Annual African-American Music Festival links academia and music

D. Aja Franks

Grammy nominated hip-hop artist Yo Yo, jazz-musician Washington Rucker, spoken-word artist LaFemme Cerole and hip-hop artist High Post collaborated for the 13th Annual African-American Music Festival, Monday, March 19 through Saturday, March 24, on campus.Student organization, A2MA, sponsored 375 elementary, middle and high school age students from King Drew Magnet, Cimarron Elementary and Robert Fulton College Preparatory to participate in the music festival.

Yo Yo taught her Yo Yo’s School of Hip-Hop, which instructed students on the fundamentals and art of hip-hop music and hip-hop dance.

A2MA president and CSUN student, Brittany Hamilton, said “Yo Yo’s School of Hip-hop was great.  The kids had such an amazing time.”

Ilu Johnson, the festival’s emcee, maintained the high-energy momentum.

He said, “Overall the event was extremely successful. Students really enjoyed the music.”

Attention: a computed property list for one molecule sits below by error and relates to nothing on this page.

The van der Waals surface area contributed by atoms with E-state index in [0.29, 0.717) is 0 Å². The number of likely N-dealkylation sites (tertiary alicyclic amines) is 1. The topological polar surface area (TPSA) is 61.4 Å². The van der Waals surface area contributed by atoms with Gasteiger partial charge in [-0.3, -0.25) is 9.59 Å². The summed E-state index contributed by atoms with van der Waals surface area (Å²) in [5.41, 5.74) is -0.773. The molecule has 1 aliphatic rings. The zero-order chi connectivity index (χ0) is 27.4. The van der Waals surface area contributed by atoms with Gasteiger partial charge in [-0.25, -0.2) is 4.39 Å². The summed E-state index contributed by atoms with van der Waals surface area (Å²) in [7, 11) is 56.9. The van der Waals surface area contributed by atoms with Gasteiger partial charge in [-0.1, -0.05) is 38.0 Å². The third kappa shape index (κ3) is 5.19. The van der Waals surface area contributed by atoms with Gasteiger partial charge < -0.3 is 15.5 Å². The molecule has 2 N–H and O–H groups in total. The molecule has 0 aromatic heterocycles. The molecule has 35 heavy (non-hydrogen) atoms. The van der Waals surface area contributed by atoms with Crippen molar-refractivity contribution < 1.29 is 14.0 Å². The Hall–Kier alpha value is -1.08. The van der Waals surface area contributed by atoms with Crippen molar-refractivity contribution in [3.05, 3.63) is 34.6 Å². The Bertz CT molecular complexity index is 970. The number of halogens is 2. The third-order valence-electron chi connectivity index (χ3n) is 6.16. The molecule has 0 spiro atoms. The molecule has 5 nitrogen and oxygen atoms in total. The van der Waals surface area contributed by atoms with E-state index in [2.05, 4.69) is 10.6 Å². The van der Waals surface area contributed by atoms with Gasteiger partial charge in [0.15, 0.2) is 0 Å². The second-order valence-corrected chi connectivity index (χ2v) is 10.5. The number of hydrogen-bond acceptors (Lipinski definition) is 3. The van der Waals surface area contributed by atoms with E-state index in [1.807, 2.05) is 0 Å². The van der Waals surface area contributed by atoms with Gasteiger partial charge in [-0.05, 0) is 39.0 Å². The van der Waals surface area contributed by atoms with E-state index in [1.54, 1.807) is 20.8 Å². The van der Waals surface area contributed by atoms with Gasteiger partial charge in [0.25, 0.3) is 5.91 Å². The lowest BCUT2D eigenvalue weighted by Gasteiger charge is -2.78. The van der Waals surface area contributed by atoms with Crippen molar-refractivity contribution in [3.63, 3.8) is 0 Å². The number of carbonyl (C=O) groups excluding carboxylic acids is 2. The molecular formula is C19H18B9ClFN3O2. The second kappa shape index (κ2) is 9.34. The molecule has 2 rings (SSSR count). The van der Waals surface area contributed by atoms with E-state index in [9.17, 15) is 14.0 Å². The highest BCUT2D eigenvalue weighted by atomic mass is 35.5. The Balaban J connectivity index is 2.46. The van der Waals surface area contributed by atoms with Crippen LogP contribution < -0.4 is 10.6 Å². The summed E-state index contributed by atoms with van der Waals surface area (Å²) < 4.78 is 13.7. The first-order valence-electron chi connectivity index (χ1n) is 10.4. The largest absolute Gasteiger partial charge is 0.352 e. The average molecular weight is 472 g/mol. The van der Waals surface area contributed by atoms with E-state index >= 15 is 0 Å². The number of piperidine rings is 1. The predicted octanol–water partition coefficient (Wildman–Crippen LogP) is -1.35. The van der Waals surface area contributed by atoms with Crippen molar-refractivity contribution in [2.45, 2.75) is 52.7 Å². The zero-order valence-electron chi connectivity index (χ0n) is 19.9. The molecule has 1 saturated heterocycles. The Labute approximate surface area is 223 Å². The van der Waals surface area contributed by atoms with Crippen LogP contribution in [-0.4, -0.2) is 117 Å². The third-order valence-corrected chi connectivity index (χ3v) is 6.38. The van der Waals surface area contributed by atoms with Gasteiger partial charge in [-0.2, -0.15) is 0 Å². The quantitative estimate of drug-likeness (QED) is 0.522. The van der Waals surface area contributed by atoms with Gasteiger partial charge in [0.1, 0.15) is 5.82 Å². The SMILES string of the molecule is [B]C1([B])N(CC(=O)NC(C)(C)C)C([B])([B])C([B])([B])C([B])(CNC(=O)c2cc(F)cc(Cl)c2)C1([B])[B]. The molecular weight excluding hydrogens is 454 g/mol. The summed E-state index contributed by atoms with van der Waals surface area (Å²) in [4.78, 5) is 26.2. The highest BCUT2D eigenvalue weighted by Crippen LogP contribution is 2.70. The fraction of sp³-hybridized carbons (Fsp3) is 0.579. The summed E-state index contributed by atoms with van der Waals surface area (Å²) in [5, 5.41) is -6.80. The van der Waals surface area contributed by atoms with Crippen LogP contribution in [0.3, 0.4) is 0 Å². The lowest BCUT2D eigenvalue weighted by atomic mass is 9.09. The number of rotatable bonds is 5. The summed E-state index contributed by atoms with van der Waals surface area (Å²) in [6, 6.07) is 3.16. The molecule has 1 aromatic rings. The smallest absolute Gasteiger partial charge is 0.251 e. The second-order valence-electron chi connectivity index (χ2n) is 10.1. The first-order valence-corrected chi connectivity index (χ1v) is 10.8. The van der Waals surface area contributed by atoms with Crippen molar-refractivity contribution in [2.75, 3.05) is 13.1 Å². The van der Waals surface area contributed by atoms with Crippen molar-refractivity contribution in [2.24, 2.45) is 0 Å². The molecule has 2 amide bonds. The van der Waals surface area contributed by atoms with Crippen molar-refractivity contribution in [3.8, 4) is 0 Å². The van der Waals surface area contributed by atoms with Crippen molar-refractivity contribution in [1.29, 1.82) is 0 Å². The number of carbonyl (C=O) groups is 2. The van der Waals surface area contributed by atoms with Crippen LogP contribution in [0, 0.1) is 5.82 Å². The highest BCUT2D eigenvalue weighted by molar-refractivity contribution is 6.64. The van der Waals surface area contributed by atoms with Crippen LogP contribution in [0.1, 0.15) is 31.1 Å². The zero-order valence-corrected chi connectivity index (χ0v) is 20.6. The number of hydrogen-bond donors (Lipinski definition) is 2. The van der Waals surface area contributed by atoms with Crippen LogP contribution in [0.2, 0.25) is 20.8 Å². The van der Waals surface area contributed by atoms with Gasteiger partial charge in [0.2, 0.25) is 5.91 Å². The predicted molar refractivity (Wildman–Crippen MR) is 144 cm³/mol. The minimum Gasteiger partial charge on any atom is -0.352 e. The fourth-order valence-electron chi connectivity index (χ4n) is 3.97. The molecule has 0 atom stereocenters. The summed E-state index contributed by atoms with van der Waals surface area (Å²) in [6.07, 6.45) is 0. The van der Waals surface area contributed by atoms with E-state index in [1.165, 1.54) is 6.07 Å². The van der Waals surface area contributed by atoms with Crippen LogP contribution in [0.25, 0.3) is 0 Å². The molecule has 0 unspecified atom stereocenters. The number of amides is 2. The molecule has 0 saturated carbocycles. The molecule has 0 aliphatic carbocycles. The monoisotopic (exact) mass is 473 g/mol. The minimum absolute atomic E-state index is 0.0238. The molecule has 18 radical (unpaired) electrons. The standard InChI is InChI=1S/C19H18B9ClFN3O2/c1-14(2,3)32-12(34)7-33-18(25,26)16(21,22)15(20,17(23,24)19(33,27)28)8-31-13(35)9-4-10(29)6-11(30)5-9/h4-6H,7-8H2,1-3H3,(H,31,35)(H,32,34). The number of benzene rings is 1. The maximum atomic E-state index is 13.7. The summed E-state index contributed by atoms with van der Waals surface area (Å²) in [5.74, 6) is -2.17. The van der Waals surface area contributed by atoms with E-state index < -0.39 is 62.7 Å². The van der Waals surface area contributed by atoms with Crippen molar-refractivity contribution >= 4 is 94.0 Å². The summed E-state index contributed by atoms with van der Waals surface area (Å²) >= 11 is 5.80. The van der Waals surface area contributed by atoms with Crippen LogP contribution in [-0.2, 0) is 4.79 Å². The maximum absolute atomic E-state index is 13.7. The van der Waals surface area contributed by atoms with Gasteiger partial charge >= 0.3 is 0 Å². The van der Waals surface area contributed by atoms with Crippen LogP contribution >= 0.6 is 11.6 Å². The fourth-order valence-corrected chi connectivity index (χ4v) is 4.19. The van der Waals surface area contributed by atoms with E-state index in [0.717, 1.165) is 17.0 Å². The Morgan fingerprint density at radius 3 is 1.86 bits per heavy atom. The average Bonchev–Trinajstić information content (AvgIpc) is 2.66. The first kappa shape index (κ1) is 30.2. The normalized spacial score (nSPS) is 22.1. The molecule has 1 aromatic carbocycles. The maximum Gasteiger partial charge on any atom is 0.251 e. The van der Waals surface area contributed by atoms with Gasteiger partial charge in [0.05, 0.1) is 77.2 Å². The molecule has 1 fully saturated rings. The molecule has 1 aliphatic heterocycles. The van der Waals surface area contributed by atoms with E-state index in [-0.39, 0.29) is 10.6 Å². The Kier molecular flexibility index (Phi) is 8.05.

Following Yo Yo’s School of Hip-hop Alpha Phi Alpha fraternity member, choreographer and CSUN student, Vernon Jackson, taught students the history and principles of stepping.

During Robert Fulton Preparatory, which has participated in the music festival for the past six years, taught the students an in-depth stepping routine paired with a Fulton Preparatory school-spirited chant.

“My students are in love with stepping now,” said Lisa Cynkin-Hardy, Fulton Preparatory career counselor and advisor. “The Festival makes a difference in my students’ lives.  It restores hope and builds their confidence.  Fifty percent of our seniors will be attending college this fall, the festival gives them something to look forward to and be excited about.”

The motivation for the bringing an African-American Music Festival to CSUN was when Janet Broadous, aluma and daughter of A2MA advisor Deboarkh Broadous, attended Grambling State University, a historically black four-year university, on an exchange program.

There she experienced an African-American Music Festival, and decided to create one at CSUN.

“I work the festival every year in Jan?t Broadous’ honor.  Broadus, who succumbed to cancer at 26-years-old, vision is being fulfilled every year with the African-American Music Festival,” Winbush said.